Sequencing or Gene Specific Primer

Wolfgang Schechinger wolfsc at
Thu Sep 20 01:45:45 EST 2001

Dear Kunika, sorry for the delay. I was out for a long weekend and then we
had little taifun Nari visiting us. Needed some days to dig my friends' home
out of the mud after the floodings finally had gone away. Now that the net
also is back again, so let's start... ;-)

When designing primers only to be used on plasmids, you have a lot of
freedom, since there won't be a lot of sites where they may bind
accidentally. Just avoid areas containing longer repeats and palindromes,
especially in the first say 12 bases of a primer. I personally like to minimize
or exclude 1 nucleotide. However, you may spent maximum effort in
optimizing the primers against each other.

Then use them (depending on on your cycler) on around 10ng of template.
Some parameters to start with: For a fast cycler like the Techne ProGene,
25-30 cycles at 55 degC annealing worked fine for me. Now with a very old
and slow Perkin Elmer Machine, I get better results with a touch down
program (68 to 55 degC, lower temp every two cycles by 2 degC, then run
to a total of 25-30 cycles at 55). You might use Pfu or another proofreading
enzyme since you need error free copies for expression. I's also a good
idea to sequence the construct before starting with the expression
experiments (and transfect some minipreps into cells and check for the
protein's activity if possible. Using something cheap like PEI or CaPO4 is
sufficient). is a nice tool for
checking compatibility against each other. However, the loading time of this
tool is horrific; if you only have a modem, better don't use it. But basically,
most of the time the job may be done by 'eyeballing'.

To minimize the effort on your problem, I'd design the primers in a way that
they are completely inside your target gene. Have the binding part starting
at ATG and the STOP codon (unless you need to remove it for adding some
tags) and reach into the coding sequence say maybe 18 to 21 bases. Then
add what's necessary to clone the gene into your favourite expression
vector (like pCDNA3). If the vector doesn't provide a Kozak consensus
element (you might have a look Anne Kozak' papers on that) for high
translation efficiency, add something like gccgccacc (that sequence has
worked fine for me) right in front of the starting ATG, furthermore the
restriction sites you need for cloning and some bases extra for the
enzymes to bind well (check NEBs catalogue, somewhere in the back.)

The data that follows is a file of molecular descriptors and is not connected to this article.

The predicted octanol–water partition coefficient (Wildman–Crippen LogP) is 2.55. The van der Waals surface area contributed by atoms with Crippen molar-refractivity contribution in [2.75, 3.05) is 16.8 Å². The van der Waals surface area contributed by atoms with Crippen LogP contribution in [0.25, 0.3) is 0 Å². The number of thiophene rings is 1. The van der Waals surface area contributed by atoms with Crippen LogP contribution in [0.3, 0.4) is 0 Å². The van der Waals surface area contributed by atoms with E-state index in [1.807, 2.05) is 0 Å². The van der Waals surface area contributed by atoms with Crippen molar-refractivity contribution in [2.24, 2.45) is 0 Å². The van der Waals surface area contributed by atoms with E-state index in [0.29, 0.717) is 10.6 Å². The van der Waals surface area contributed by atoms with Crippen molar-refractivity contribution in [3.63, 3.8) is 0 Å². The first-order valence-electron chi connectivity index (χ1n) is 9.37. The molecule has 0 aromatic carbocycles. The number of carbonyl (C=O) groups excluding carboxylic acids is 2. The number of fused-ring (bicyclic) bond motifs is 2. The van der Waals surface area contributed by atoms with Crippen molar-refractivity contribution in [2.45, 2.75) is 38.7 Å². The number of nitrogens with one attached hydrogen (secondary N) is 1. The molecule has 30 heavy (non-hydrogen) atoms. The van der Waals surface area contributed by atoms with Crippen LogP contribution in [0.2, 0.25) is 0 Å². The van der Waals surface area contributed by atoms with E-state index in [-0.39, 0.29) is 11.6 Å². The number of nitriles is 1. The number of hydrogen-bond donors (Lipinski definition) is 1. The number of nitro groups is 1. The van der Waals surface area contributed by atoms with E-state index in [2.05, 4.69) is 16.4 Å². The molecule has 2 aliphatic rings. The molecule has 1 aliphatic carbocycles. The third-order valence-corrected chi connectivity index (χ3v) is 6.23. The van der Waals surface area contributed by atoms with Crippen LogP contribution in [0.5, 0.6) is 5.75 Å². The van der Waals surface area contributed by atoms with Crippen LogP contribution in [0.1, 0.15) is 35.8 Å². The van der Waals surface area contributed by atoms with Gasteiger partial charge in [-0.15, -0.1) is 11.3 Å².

Check also that your sequence is in frame if necessary and for accidental
stop codons if you add some expressed elements already present in the

You also might use these primers for sequencing (as long as you get a pure
PCR product).

If these two primers don't work with your 'unknown' gene/vector, you still
might try any primer that could bind like there are CMV, T3, T7, Sp6,
anything binding to pUC/bBR322 backbones, AmpR, lacZ and so on to
bring enlightment into that business. Just dig in your freezer.

You also simply could cut out a fragment (assuming it's your known gene),
subclone and sequence it then from a known vector. To find out more about
the riddle gene/vector. If not, try to use enzymes common for cloning sites
(EcoRI, EcoRV, XbaI, XhoI, HindIII, BamHI, SalI (=sal1), HpaI, ... ). NdeI
(catatg) cuts some (mainly) genes right at the start codon and also could
be useful.



> Dear Dr. Wolfgang Schechinger,
> Thanks for the response. What I was really interested to know is that if I'm
> amplifying a gene from a cDNA clone (that is I know the flanking region of the
> gene of interest as well as the terminal sequence of the gene of interest.)
> where should I design the primers? I presume that I should design the primers
> for the terminal sequence b/c I will be putting it in expression vector after
> the strong promoter.  What do you say?
> Secondly If I amplify another gene from another donor vector whose sequence is
> unknown, neither I know its terminal nor the flanking sequence, just I suspect
> that its the same gene that I planned to amplify from the cDNA clone. In  this
> case where I don’t know the sequence where to design the primers, I am planning
> to use either the Universal primer or the T3 or T7 primer, so here comes my
> actual question, can I use the universal primers or T3 or T7 primers available
> in my lab instead of arbitarory designing a new primers?
> I would appreciate your view and suggestions for this.
> Regards
> Kunika

[tiss mezzage wahs broduceRd using TYPO GENERATOR zoffwer]
Dr. Wolfgang Schechinger
Lab N233 (c/o Dr. Steve Roffler)
Institute of Biomedical Sciences
Academia Sinica
128 Yen-Chio Yuan Rd. Sec.2
Taipei 115
Taiwan R.O.C.
Tel +886-2-2789-9152
Fax +886-2-2782-9142
Mobile +886-925-136893
e mail wolfsc at ibms dot sinica dot edu dot tw


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